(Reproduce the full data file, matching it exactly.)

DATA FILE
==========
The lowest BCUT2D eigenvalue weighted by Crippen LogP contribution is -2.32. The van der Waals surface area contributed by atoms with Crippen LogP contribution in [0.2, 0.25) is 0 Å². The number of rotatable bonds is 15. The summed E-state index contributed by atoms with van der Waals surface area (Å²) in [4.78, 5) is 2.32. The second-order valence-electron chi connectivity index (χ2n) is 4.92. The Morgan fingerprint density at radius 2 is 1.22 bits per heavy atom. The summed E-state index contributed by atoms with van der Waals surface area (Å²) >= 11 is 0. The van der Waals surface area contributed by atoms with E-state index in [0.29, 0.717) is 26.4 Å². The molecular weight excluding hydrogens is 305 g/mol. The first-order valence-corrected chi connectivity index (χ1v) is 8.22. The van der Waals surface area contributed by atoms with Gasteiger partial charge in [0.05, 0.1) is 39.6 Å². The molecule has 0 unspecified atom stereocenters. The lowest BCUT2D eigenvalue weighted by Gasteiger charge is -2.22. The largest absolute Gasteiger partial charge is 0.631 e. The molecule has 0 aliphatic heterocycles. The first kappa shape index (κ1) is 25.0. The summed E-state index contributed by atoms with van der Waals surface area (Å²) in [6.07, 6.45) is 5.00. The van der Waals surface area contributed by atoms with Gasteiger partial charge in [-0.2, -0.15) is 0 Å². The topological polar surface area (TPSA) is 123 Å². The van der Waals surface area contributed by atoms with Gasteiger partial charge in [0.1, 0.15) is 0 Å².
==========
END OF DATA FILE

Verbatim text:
The lowest BCUT2D eigenvalue weighted by Crippen LogP contribution is -2.32. The van der Waals surface area contributed by atoms with Crippen LogP contribution in [0.2, 0.25) is 0 Å². The number of rotatable bonds is 15. The summed E-state index contributed by atoms with van der Waals surface area (Å²) in [4.78, 5) is 2.32. The second-order valence-electron chi connectivity index (χ2n) is 4.92. The Morgan fingerprint density at radius 2 is 1.22 bits per heavy atom. The summed E-state index contributed by atoms with van der Waals surface area (Å²) >= 11 is 0. The van der Waals surface area contributed by atoms with E-state index in [0.29, 0.717) is 26.4 Å². The molecular weight excluding hydrogens is 305 g/mol. The first-order valence-corrected chi connectivity index (χ1v) is 8.22. The van der Waals surface area contributed by atoms with Gasteiger partial charge in [0.05, 0.1) is 39.6 Å². The molecule has 0 unspecified atom stereocenters. The lowest BCUT2D eigenvalue weighted by Gasteiger charge is -2.22. The largest absolute Gasteiger partial charge is 0.631 e. The molecule has 0 aliphatic heterocycles. The first kappa shape index (κ1) is 25.0. The summed E-state index contributed by atoms with van der Waals surface area (Å²) in [6.07, 6.45) is 5.00. The van der Waals surface area contributed by atoms with Gasteiger partial charge in [-0.2, -0.15) is 0 Å². The topological polar surface area (TPSA) is 123 Å². The van der Waals surface area contributed by atoms with Gasteiger partial charge in [0.1, 0.15) is 0 Å².